Among the many unglamorous after-effects of pregnancy and childbirth, stress incontinence has to be up there with the worst of them. Whether you’ve leaked while laughing at your friend’s joke, or had a close call while bouncing around with your tot on a trampoline, you’re certainly not alone. Stress incontinence is thought to affect millions of women around the world. Kate Winslet and Kris Jenner are just two celebs who have talked openly about how the condition affects their daily lives. The good news is that there’s lots you can do to manage it.

“Also known as light incontinence, leaking can occur when you sneeze, cough, laugh, jog, or do other things that put pressure on your bladder. It is the most common type of bladder-control problem in women and can be caused by weak muscles in the lower urinary tract due to pregnancy or post-pregnancy changes, childbirth and pelvic surgeries, such as having a C-section,” says Dr Ahlam BuSaber, who was the first female Emirati urologist.

“Don’t be embarrassed to talk to a urology specialist if your symptoms interfere with everyday activities such as work, hobbies and your social life, as there are some easy ways you can improve the situation. Lifestyle changes such as losing weight and cutting down on caffeine and alcohol can help, as can bladder training, where you learn ways to help you wait longer between needing to urinate and passing urine. Pelvic-floor exercises, such as the Kegel exercises, can also be effective at helping to strengthen your pelvic muscles.”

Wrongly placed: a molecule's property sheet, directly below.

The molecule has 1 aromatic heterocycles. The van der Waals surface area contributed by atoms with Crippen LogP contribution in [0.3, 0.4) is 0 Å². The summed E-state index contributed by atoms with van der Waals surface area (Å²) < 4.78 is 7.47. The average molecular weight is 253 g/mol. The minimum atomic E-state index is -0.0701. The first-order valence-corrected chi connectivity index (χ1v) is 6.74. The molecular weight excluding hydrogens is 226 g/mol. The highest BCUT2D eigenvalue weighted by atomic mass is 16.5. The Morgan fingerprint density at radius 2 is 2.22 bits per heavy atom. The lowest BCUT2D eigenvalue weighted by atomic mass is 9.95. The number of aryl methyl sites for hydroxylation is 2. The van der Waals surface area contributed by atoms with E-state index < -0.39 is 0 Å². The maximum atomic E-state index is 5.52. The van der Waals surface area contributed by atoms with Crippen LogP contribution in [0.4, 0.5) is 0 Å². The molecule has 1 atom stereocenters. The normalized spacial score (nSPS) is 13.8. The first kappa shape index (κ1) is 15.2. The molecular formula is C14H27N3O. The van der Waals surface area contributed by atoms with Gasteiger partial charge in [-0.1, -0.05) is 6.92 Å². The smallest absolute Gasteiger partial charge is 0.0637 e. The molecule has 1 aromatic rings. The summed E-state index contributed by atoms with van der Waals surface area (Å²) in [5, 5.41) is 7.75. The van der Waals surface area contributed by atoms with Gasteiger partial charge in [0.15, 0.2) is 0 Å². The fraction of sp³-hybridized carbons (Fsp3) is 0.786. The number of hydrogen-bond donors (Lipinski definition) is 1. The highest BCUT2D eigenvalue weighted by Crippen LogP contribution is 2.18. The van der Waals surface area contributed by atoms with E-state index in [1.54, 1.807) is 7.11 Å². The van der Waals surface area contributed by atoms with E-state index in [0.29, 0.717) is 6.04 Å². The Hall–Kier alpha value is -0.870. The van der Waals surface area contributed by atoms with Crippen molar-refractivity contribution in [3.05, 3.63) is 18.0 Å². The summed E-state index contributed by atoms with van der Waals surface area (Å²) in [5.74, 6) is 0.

Here’s how to get started….

How to practise your Kegel exercises

• Squeeze the same muscles you would use to stop your flow of urine. Your tummy and thighs should not move.

• Hold the squeeze for three seconds, then relax for three seconds. Repeat the exercise 10 to 15 times.

• Once you’ve mastered this, add a second to the squeeze each week until you are able to squeeze for a total of 10 seconds at time.

• Aim to do three sets of Kegel exercises every day.

Dr Ahlam BuSaber is based at the Urology Clinic, Al Qassimi Hospital in Sharjah. She is supporting the TENA Lady Incontinence Awareness Campaign “Let You Be You”.